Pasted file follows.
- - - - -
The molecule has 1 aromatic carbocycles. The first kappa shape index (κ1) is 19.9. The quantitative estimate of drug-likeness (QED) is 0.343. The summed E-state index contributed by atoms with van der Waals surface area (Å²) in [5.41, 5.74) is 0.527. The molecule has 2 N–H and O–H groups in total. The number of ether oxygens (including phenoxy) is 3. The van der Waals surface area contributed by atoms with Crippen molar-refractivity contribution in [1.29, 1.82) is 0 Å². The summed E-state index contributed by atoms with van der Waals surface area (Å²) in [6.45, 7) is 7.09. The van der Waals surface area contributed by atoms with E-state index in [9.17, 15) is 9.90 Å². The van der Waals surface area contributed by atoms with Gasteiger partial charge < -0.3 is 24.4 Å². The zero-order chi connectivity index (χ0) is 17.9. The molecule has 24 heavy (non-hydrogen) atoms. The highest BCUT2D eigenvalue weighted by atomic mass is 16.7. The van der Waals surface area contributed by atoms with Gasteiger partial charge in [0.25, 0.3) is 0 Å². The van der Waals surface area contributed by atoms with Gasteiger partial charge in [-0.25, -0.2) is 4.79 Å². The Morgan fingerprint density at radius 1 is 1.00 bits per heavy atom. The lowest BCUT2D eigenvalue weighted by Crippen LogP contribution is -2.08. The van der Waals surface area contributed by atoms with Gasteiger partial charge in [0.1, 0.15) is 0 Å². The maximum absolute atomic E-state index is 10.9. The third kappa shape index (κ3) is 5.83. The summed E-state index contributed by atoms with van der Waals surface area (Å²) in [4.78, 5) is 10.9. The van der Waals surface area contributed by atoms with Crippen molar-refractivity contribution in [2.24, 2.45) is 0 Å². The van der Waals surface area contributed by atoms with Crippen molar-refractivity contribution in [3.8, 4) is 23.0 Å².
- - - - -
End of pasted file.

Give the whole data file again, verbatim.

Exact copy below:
The molecule has 1 aromatic carbocycles. The first kappa shape index (κ1) is 19.9. The quantitative estimate of drug-likeness (QED) is 0.343. The summed E-state index contributed by atoms with van der Waals surface area (Å²) in [5.41, 5.74) is 0.527. The molecule has 2 N–H and O–H groups in total. The number of ether oxygens (including phenoxy) is 3. The van der Waals surface area contributed by atoms with Crippen molar-refractivity contribution in [1.29, 1.82) is 0 Å². The summed E-state index contributed by atoms with van der Waals surface area (Å²) in [6.45, 7) is 7.09. The van der Waals surface area contributed by atoms with E-state index in [9.17, 15) is 9.90 Å². The van der Waals surface area contributed by atoms with Gasteiger partial charge < -0.3 is 24.4 Å². The zero-order chi connectivity index (χ0) is 17.9. The molecule has 24 heavy (non-hydrogen) atoms. The highest BCUT2D eigenvalue weighted by atomic mass is 16.7. The van der Waals surface area contributed by atoms with Gasteiger partial charge in [0.25, 0.3) is 0 Å². The van der Waals surface area contributed by atoms with Gasteiger partial charge in [-0.25, -0.2) is 4.79 Å². The Morgan fingerprint density at radius 1 is 1.00 bits per heavy atom. The lowest BCUT2D eigenvalue weighted by Crippen LogP contribution is -2.08. The van der Waals surface area contributed by atoms with Gasteiger partial charge in [0.1, 0.15) is 0 Å². The maximum absolute atomic E-state index is 10.9. The third kappa shape index (κ3) is 5.83. The summed E-state index contributed by atoms with van der Waals surface area (Å²) in [4.78, 5) is 10.9. The van der Waals surface area contributed by atoms with Crippen molar-refractivity contribution in [2.24, 2.45) is 0 Å². The van der Waals surface area contributed by atoms with Crippen molar-refractivity contribution in [3.8, 4) is 23.0 Å².